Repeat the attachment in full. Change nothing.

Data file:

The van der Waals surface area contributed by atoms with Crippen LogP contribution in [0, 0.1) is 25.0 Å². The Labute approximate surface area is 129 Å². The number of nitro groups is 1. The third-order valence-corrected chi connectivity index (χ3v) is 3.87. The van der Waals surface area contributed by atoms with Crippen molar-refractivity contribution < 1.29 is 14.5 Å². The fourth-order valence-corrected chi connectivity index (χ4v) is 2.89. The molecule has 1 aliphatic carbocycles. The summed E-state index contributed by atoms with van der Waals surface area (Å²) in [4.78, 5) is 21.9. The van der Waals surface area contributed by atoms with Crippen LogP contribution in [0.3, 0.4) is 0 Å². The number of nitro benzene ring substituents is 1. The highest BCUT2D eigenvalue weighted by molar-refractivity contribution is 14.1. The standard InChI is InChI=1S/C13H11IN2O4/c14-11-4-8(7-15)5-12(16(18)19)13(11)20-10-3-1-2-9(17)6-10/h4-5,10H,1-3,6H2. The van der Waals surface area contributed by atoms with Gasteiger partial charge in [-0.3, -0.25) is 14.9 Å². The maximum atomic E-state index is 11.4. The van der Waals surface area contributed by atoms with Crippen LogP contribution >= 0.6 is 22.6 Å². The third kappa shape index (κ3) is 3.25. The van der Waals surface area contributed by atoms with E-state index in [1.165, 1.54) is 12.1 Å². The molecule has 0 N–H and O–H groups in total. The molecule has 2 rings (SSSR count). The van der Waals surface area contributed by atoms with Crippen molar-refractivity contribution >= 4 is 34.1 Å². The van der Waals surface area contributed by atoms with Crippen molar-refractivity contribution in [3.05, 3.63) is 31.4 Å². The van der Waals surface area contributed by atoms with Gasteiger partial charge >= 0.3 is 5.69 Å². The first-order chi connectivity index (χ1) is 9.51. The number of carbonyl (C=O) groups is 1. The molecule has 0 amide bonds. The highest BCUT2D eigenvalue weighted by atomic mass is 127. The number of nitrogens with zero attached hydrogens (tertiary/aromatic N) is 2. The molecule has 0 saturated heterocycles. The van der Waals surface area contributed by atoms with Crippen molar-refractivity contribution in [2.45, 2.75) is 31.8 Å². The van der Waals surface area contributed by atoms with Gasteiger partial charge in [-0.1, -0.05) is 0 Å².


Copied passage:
The van der Waals surface area contributed by atoms with Crippen LogP contribution in [0, 0.1) is 25.0 Å². The Labute approximate surface area is 129 Å². The number of nitro groups is 1. The third-order valence-corrected chi connectivity index (χ3v) is 3.87. The van der Waals surface area contributed by atoms with Crippen molar-refractivity contribution < 1.29 is 14.5 Å². The fourth-order valence-corrected chi connectivity index (χ4v) is 2.89. The molecule has 1 aliphatic carbocycles. The summed E-state index contributed by atoms with van der Waals surface area (Å²) in [4.78, 5) is 21.9. The van der Waals surface area contributed by atoms with Crippen LogP contribution in [0.3, 0.4) is 0 Å². The number of nitro benzene ring substituents is 1. The highest BCUT2D eigenvalue weighted by molar-refractivity contribution is 14.1. The standard InChI is InChI=1S/C13H11IN2O4/c14-11-4-8(7-15)5-12(16(18)19)13(11)20-10-3-1-2-9(17)6-10/h4-5,10H,1-3,6H2. The van der Waals surface area contributed by atoms with Gasteiger partial charge in [-0.3, -0.25) is 14.9 Å². The maximum atomic E-state index is 11.4. The van der Waals surface area contributed by atoms with Crippen LogP contribution >= 0.6 is 22.6 Å². The third kappa shape index (κ3) is 3.25. The van der Waals surface area contributed by atoms with E-state index in [1.165, 1.54) is 12.1 Å². The molecule has 0 N–H and O–H groups in total. The molecule has 2 rings (SSSR count). The van der Waals surface area contributed by atoms with Crippen molar-refractivity contribution >= 4 is 34.1 Å². The van der Waals surface area contributed by atoms with Crippen molar-refractivity contribution in [3.05, 3.63) is 31.4 Å². The van der Waals surface area contributed by atoms with Gasteiger partial charge >= 0.3 is 5.69 Å². The first-order chi connectivity index (χ1) is 9.51. The number of carbonyl (C=O) groups is 1. The molecule has 0 amide bonds. The highest BCUT2D eigenvalue weighted by atomic mass is 127. The number of nitrogens with zero attached hydrogens (tertiary/aromatic N) is 2. The molecule has 0 saturated heterocycles. The van der Waals surface area contributed by atoms with Crippen molar-refractivity contribution in [2.45, 2.75) is 31.8 Å². The van der Waals surface area contributed by atoms with Gasteiger partial charge in [-0.1, -0.05) is 0 Å².